Changing the conversation

Does a good lawyer have to be mentally healthy? Perhaps it’s time to think differently about what makes us competent, writes Crystal Tomusiak

Crystal Tomusiak

I have been a dedicated, competent and ethical lawyer since 2005, in a career that has involved both accomplishments and setbacks.

Since before I entered law school, I have also struggled with the psychological consequences of having experienced significant personal trauma. Only recently did I seek professional help for that trauma, which resulted in a diagnosis of post-traumatic stress disorder.

And, for the first time, it affected me professionally in a way that required me to take some time off to address it.

While I’m glad I finally sought help to manage and relieve my suffering, I know that I’m unlikely to be “cured” or “healed” any time soon. Nevertheless, I’m no less of a lawyer now, nor was I any less of one before I sought treatment.

Like physical illnesses, mental health conditions are diverse, as are the circumstances, strengths and vulnerabilities of those who experience them. There is no single way in which an individual might be affected by a mental health issue. For me, the impact was mainly personal; and while I can’t say it never affected me professionally (just as any stressor may affect any of us at various times), I continued to advance in my career because I earned it. Despite my suffering, I was as strong a lawyer as anyone else, if not more so because I had already survived so much.

I want everyone who needs support to be empowered and encouraged to seek it. But my view is that we need to be cautious about the language, attitudes and measures we rely on when urging people to get help. In our well-meaning efforts to encourage others to reach out, we often lapse into coercive, shaming and paternalistic language and strategies that assume lawyers with mental health conditions are inherently more of a practice risk, less self-aware and less competent than others. While some mental health issues may sometimes affect people in those ways, in my view, it’s not OK to ignore the autonomy, individuality and dignity of a diverse category of people experiencing a wide range of conditions.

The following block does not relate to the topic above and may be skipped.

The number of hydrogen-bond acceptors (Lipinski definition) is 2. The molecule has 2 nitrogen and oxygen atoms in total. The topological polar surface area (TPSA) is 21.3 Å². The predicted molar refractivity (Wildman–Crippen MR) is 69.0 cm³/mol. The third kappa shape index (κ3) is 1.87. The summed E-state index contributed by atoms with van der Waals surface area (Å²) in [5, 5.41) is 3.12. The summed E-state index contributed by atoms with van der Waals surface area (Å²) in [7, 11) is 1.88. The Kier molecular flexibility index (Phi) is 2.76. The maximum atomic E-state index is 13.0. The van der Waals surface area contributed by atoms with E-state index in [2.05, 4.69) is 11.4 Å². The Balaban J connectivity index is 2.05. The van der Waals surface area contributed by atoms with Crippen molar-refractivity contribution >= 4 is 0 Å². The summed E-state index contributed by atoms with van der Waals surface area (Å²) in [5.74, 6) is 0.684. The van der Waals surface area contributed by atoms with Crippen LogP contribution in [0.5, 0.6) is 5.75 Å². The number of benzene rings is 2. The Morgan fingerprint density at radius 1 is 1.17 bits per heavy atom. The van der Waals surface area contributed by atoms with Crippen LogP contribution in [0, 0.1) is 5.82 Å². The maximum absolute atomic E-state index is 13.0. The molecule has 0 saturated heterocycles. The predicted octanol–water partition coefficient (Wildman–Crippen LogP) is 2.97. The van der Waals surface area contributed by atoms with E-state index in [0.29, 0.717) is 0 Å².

So, when we say things to the effect of “To be a good lawyer, one has to be a healthy lawyer” or are tempted to go so far as to suggest that it’s unethical to practise law with an untreated mental health condition, let’s pause and make space for those with chronic health limitations who may never be able to attain the same baseline of health as their peers yet are capable of making excellent contributions.

And before we place the onus on those with health conditions to go away and “fix” themselves (by achieving some unidentified target of normal health), let’s ask whether we in our profession are doing all we should to ensure the proper supports and accommodations are in place to enable those with different health statuses and needs to meaningfully participate without being treated as deficient.

As someone with a chronic health issue, I’m here to say that you don’t have to be healthy to be an excellent lawyer. Healthy lawyers are not inherently better. You are not less ethical or competent merely because you have an ongoing health condition. Your condition may or may not affect your ability to practise law. If it does, then you’re bound by the same rules as everyone else and will need to address that. If it doesn’t, then you can be just as good a lawyer as those who happen to be blessed with optimal health. 

But I also want to say, please consider seeking help if you’re suffering, not because you owe it to the profession but because your well-being matters. If your goal is to be the best possible lawyer you can be, then becoming healthier may assist with that. At the same time, improved health might show you that you’ve given too much of yourself to your legal career at the expense of your health and need to step back to care for yourself; and that’s OK, too.

As for me, I’m not “fixed” nor would I meet many people’s definition of healthy, but I’m managing my condition and plan to continue to contribute to my profession as I have done for the past 15 years. I’m not any less of a lawyer than those with better mental health — and neither are you if you happen to be struggling.

Crystal Tomusiak, is Crown counsel in the B.C. Prosecution Service, Criminal Appeals. She maintains a personal blog about trauma and lawyers’ mental health. The views and opinions expressed in this column are solely her own and not intended to represent those of her employer

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